62% of firms state that they’re likely to further develop their eCommerce and online sales capabilities, while 54% potentially intend to invest in and build out their own delivery / “last mile” infrastructure in the future.
A less human touch? Our final theme concerns a topic that’s been on the agenda of business for several years – the increased role of automation and remote working. 61% of all the firms surveyed anticipate making fewer face-to-face visits to customers in future, while 55% intend to make greater use of automation and self-serve technology.
It is worth noting, however, that this potentially less “human” approach to business is not an approach that all see virtue in: Only 36% of SMEs (<250 employees) stated that greater automation / self-serve would be a likely priority. Similarly, only 43% of decision-makers in business and professional services firms stated that it was likely that they would develop opportunities here.
Post-COVID marketing strategies reflect a renewed focus on customer experience
Looking beyond broader business initiatives, we also asked companies taking part in our survey about their marketing strategy plans moving into 2021. The table below shows the top 5 strategies that are anticipated to be pursued among Enterprises that have b2b customer bases (that is, those that sell to other companies):
Out of over 15 different marketing strategies presented, there was a high degree of consistency globally and between regions in terms of top priorities among larger b2b firms:
Customer experience: Linked to the trends seen earlier in this article, customer experience and loyalty figures very prominently, and is the top strategy in Americas and Europe.
Product development / innovation: This ranks within the top 3 priorities of every region. This is very likely linked both with product innovation and improvements to organizations’ customer service approaches that we outlined earlier. This is encouraging, as innovation might possibly be expected to be an area where spending is stripped back in a crisis. This re-invigoration of R&D spend is perhaps seen most clearly in the pharmaceutical industry right now, where research spending by biopharma companies has increased 13% year-over-year in Q1 2020.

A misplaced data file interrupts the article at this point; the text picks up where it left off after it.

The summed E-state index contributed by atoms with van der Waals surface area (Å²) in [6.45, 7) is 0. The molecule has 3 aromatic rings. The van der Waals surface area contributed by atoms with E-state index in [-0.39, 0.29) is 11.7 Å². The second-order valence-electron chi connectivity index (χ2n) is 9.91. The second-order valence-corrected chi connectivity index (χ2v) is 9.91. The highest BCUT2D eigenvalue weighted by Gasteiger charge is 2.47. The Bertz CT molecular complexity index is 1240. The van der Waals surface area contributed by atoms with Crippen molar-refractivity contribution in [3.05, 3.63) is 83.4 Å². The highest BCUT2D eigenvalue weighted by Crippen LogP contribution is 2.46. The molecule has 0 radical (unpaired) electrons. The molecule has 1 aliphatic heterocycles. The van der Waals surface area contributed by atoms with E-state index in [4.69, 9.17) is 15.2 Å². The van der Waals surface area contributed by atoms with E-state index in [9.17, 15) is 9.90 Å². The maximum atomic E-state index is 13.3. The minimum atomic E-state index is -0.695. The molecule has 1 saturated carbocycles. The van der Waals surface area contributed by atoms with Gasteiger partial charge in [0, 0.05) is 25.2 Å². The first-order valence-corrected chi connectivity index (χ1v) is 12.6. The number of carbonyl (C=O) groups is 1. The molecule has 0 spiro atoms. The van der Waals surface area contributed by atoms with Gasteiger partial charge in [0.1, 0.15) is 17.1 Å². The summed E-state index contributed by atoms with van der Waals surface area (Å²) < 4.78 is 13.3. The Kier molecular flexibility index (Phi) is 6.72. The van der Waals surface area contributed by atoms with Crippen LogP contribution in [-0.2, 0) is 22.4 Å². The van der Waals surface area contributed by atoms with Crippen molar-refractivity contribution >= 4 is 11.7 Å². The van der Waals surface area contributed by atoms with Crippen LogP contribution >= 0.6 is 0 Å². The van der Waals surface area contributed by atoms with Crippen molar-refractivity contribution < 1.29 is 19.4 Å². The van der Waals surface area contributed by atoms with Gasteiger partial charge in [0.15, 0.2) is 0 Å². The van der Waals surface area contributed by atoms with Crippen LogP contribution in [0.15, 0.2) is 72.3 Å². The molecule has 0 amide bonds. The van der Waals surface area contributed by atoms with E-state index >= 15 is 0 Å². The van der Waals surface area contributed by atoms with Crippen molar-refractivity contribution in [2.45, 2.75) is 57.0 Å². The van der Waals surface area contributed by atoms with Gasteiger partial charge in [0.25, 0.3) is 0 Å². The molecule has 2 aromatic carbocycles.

Extending reach – looking to new sectors and territories: As demand falters in markets closer to home, it is natural for companies to look to new opportunities. This takes two forms – Diversification into new industries (a priority in all regions) and exploration of opportunities in new countries / territories (seen more prominently in Europe).
Strongly different priorities across the funnel by region: This is most evident between Europe and APAC – In the former, bottom-of-funnel and conversion activity will be a priority next year. For APAC, the emphasis is instead very strongly on top- and mid-funnel activity (awareness-raising and brand positioning).
These findings are from the B2B International COVID-19 Tracker. They are derived from n=2,030 interviews with business professionals in SME and Enterprise firms in the UK, France, Germany, USA, Canada, China, Singapore, Australia and Japan. Fieldwork was conducted from 13th April – 22nd May 2020.